The burden of gun violence in the United States falls disproportionately on young people, even though overall violent crime has declined dramatically over the past two decades. More than half of people murdered with guns in Washington state in 2011—51 percent—were under the age of 30.

These include cases such as the May 16, 2012, shooting of two teenagers in Shoreline. Tiana Montgomery and Darrold Edwards were returning a cellphone to a friend in the parking lot of an apartment complex when Joseph Cooley opened fire on them, killing 17-year-old Montgomery and critically wounding 18-year-old Edwards. There was no apparent motivation for the shooting, for which Cooley was charged with second-degree murder and attempted second-degree murder. In a different incident, Kyle Huff was invited to attend a house party in the Capitol Hill neighborhood of Seattle on March 24, 2006. After mingling with guests, Huff went outside to his car and retrieved a Winchester pump action 12-gauge shotgun and a .40-caliber handgun, which he then used to shoot six people—ranging in age from 14 to 32—before killing himself outside the house.

Washington does have some laws in place to prevent access to guns by young people. For example, anyone under age 21 is legally barred from purchasing a handgun, and anyone under age 18 cannot legally possess one. However, other aspects of state law—particularly the private sale background check loophole—make it relatively easy for young people to get their hands on guns, with devastating results.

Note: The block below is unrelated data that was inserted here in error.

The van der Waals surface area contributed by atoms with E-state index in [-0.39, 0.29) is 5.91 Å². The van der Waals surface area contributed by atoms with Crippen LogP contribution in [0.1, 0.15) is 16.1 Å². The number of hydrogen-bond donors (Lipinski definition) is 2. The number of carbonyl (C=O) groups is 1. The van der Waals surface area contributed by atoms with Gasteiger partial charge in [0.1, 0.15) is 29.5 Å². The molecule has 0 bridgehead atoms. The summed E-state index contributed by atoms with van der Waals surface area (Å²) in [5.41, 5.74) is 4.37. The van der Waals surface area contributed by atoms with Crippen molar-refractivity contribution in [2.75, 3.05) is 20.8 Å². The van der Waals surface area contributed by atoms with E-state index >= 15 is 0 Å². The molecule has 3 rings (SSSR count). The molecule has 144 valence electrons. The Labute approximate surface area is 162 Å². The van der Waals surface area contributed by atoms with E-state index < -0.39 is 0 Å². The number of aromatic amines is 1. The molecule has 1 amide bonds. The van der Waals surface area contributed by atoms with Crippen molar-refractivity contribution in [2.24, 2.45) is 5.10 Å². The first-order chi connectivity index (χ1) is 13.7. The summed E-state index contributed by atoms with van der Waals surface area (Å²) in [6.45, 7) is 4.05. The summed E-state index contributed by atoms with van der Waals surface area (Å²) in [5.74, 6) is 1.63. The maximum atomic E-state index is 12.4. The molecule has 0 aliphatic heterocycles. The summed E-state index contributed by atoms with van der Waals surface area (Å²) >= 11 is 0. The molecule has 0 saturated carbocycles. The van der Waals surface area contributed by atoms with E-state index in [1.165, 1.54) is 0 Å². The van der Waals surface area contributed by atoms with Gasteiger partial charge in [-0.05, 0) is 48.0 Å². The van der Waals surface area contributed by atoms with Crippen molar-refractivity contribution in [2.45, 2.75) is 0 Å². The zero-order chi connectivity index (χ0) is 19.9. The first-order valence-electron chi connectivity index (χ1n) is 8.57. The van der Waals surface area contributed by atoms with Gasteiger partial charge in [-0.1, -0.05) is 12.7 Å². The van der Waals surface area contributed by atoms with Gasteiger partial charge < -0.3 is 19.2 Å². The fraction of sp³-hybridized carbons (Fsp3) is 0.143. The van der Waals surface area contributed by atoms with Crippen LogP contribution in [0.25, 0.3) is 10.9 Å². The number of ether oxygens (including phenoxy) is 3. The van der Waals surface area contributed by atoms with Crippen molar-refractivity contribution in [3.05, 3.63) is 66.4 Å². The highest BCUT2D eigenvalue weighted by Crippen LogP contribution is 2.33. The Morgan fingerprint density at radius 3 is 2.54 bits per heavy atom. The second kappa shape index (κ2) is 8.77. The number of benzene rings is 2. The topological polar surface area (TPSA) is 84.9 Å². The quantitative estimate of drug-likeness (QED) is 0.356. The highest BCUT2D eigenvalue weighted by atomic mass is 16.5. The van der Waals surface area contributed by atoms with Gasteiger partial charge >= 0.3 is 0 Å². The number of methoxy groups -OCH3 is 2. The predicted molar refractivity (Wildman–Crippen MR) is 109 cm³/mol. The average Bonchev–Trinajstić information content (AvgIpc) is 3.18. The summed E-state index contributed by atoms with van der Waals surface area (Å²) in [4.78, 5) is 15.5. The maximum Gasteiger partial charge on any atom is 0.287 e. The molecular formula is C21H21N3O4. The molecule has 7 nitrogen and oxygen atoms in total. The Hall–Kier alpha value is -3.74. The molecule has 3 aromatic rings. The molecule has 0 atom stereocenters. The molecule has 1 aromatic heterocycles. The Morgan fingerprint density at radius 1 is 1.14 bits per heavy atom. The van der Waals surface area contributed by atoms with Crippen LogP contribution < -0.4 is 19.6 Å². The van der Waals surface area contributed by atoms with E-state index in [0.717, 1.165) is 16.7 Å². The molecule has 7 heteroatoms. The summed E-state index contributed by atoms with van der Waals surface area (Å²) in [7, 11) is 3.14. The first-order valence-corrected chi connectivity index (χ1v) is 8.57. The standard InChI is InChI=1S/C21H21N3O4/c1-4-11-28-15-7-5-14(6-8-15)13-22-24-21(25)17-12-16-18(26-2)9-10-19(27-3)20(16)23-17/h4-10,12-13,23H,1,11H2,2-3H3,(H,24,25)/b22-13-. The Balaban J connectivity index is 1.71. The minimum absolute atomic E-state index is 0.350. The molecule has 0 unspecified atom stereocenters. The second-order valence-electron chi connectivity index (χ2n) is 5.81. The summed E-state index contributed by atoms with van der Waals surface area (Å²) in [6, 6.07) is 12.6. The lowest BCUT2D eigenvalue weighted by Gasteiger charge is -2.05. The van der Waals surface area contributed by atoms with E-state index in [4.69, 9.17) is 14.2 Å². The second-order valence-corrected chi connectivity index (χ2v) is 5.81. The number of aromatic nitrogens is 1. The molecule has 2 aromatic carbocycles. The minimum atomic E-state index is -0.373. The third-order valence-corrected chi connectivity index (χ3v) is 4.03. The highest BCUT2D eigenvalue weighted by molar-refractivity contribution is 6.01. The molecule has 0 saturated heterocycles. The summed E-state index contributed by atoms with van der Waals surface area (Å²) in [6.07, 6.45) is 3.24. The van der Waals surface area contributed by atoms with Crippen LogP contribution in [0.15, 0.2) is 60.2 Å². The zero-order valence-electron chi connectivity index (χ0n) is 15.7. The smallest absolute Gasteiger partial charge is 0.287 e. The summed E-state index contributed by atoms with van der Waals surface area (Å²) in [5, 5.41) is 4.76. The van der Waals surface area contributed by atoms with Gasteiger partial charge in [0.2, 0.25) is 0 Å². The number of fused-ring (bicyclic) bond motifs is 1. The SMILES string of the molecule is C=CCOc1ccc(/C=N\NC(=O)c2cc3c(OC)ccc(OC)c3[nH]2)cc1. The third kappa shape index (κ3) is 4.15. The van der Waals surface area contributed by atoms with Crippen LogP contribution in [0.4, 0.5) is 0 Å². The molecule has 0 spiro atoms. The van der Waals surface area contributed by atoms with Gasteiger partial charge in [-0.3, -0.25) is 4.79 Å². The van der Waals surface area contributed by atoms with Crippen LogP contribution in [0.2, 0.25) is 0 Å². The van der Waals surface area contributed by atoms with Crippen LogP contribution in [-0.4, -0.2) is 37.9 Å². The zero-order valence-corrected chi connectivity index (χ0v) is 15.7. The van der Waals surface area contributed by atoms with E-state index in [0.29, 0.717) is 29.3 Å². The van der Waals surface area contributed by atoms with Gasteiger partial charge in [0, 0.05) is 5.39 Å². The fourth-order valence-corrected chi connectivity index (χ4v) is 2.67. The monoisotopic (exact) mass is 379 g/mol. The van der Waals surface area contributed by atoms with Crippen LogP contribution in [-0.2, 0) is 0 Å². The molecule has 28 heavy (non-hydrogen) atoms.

5. Higher rate of school shootings

Over the past two decades, the rate of school shootings in Washington was 2.2 times higher than the national average.

While school shootings are relatively rare, they are uniquely disturbing when they do occur. According to a recent FBI analysis of active shooter in the United States where four or more people were killed—defined as incidents in which police are called when a shooting is in progress—schools are the second most common place for active shooter incidents to occur and have some of the highest casualty counts of all active shooter situations. Washington state has seen at least 20 school shootings since 1993, and 29 people have been killed and wounded in these incidents, including 10 individuals who committed suicide. Controlling for population, this equates to a rate of 0.015 school shootings per 100,000 people—2.2 times higher than the national rate over the same period.